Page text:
We met Corina Cretu, European Commissioner for Regional Policy, to discuss the current challenges Europe is facing in supporting jobs and economic growth. She stressed that, 40 years after its creation, regional policy is the most important investment tool of the EU. The new 2014-2020 priorities are research and innovation, the digital agenda, support to SMEs and the low-carbon economy. Regarding green growth, European Union will invest more than EUR 38 billion in the low-carbon economy, which is twice the amount spent during the previous funding period. These investments will help regions and cities invest in energy-efficient buildings, renewable energy, smart grids and sustainable urban transport. Commissioner Crețu also stressed that we have to cut red tape: “We do need further simplification of our procedures, while preserving sound administrative and financial management. I know this is a difficult challenge, but I do not want to hear again that an SME is no longer interested in receiving our support, because it finds it too lengthy or bureaucratic.”
We talked with Roger Evans, Deputy Mayor of London, about the business development challenges facing cities today as they compete globally for skills and investment. Roger told us about his passion for the city and its vibrant development, describing recent initiatives such as the “Smart London” plan adopted in 2014. He said that London’s economy is expected to double over the next 20 years. We hope to be there to see if he is right, but the chances are high that he will be.
We met Annabelle Jaeger, member of Provence-Alpes-Côte d’Azur Regional Council (France) with responsibility for biodiversity, to hear her thoughts on the negotiations for COP21 that are currently underway. She emphasised that it was possible to make our environmental commitments even more robust by suggesting an even greater reduction in CO2 emissions: “By 2030, we believe that Europe could reduce emissions by half compared with 1990 levels, meet 40% of its energy consumption from renewable energy sources and make energy savings of 40%, particularly in the construction and transport sectors.”
“I want to reform and reorganise Europe’s energy policy in a new European Energy Union”, said Jean-Claude Juncker, the new president of the European Commission, at the beginning of his term of office. We met with his Vice-President responsible for the Energy Union, Maros Sefcovic, to see more clearly where we stand today in terms of deploying a new energy policy of this kind. Maros Sefcovic explained the main feature of the Energy Union strategy, which is a fundamental transition in Europe’s energy system towards a low-carbon economy, as well as his commitment to climate policy: “An ambitious climate policy is an integral part of the Energy Union. EU Member States agreed to a 40% reduction in greenhouse gas emissions EU-wide compared to 1990. This is an inspiring contribution to international climate negotiations and the European Union engages in climate diplomacy to convince other countries to join the EU’s efforts”. He believes that local and regional governments have a strategic role in implementing this new strategy.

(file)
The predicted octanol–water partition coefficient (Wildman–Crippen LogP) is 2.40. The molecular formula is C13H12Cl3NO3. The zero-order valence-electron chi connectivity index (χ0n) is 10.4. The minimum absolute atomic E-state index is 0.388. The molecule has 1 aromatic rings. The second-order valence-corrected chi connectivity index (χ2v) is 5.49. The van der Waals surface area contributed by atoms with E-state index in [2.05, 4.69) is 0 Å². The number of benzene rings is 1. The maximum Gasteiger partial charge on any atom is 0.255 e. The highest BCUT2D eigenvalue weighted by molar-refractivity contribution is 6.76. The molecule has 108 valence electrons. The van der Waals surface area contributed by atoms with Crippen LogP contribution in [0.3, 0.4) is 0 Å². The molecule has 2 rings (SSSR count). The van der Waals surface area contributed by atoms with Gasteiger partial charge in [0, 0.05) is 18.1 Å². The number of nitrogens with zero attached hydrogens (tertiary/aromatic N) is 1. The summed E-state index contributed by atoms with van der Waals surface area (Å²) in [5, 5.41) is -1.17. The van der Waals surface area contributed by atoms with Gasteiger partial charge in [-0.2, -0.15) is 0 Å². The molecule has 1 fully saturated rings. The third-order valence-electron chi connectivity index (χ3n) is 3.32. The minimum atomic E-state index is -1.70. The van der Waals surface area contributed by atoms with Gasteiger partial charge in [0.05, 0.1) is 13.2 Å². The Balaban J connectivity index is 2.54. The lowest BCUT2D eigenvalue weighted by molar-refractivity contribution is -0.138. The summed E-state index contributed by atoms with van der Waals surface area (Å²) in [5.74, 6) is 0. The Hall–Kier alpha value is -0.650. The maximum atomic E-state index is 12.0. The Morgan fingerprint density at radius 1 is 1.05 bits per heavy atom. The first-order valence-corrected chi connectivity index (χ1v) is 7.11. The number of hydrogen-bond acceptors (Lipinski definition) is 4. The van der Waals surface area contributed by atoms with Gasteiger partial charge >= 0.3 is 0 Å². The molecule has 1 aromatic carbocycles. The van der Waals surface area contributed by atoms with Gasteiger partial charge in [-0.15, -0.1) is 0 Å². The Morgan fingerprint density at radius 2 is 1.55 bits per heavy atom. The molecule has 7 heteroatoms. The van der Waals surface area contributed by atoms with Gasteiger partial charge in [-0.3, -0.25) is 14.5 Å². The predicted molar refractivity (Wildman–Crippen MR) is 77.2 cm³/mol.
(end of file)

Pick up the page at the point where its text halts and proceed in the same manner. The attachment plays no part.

We met François Decoster, Mayor of Saint-Omer in France and newly elected chairman of the European Committee of the Regions’ CIVEX commission, which also covers external relations policies, to discuss the recent evolution of the crisis in Ukraine, in particular the state of play of decentralisation reform. Decentralisation reform is part of the Minsk agreement and will tackle the sensitive issue of Eastern regions, but also the broader need for modern and efficient administration.
Luca Zaia is a former Italian Minister of Agriculture and the President of the Veneto Region since 2010. In 1995, he became a Councillor for Agriculture for the Province of Treviso and in 1998 he was elected as the youngest Provincial President in Italy, working in various sectors including agriculture, safety, tourism and education. As a new member of the European Committee of the Regions in Brussels, he has stressed the need to place local authorities at the heart of cohesion policy in order to promote economic growth, revitalise industry, boost employment and combat poverty and social exclusion.
The president of the European Investment Bank, Werner Hoyer, has expressed its commitment and willingness to support growth and jobs, and to assist in the financing of the Juncker plan. In 2014, it lent EUR 77 billion to EU Member States. He also stresseed that “many private investors are starved of investments providing them with a modest but safe return, which the EIB’s AAA rating guarantees.”